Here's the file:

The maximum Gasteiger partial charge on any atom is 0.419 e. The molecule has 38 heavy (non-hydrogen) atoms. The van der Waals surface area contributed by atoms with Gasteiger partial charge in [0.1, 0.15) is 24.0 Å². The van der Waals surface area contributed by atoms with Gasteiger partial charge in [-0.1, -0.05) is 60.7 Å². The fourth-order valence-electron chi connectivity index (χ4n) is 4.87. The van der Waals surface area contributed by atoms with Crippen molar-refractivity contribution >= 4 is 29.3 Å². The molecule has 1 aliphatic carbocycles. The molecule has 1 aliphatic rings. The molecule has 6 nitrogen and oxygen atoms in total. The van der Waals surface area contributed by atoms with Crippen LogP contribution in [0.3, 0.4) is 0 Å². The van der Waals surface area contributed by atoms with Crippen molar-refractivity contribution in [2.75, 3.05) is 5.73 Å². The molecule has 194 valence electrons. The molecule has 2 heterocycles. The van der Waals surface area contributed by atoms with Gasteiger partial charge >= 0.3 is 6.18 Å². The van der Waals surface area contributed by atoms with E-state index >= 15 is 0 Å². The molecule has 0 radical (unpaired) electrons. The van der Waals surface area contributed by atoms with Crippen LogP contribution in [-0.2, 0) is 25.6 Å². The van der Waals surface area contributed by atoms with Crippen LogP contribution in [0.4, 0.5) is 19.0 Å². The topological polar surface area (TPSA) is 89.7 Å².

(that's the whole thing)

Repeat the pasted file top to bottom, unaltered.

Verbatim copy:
The maximum Gasteiger partial charge on any atom is 0.419 e. The molecule has 38 heavy (non-hydrogen) atoms. The van der Waals surface area contributed by atoms with Gasteiger partial charge in [0.1, 0.15) is 24.0 Å². The van der Waals surface area contributed by atoms with Gasteiger partial charge in [-0.1, -0.05) is 60.7 Å². The fourth-order valence-electron chi connectivity index (χ4n) is 4.87. The van der Waals surface area contributed by atoms with Crippen molar-refractivity contribution >= 4 is 29.3 Å². The molecule has 1 aliphatic carbocycles. The molecule has 1 aliphatic rings. The molecule has 6 nitrogen and oxygen atoms in total. The van der Waals surface area contributed by atoms with Crippen LogP contribution in [0.3, 0.4) is 0 Å². The van der Waals surface area contributed by atoms with Crippen molar-refractivity contribution in [2.75, 3.05) is 5.73 Å². The molecule has 194 valence electrons. The molecule has 2 heterocycles. The van der Waals surface area contributed by atoms with Gasteiger partial charge >= 0.3 is 6.18 Å². The van der Waals surface area contributed by atoms with E-state index >= 15 is 0 Å². The molecule has 0 radical (unpaired) electrons. The van der Waals surface area contributed by atoms with Crippen LogP contribution in [-0.2, 0) is 25.6 Å². The van der Waals surface area contributed by atoms with Crippen LogP contribution in [0.4, 0.5) is 19.0 Å². The topological polar surface area (TPSA) is 89.7 Å².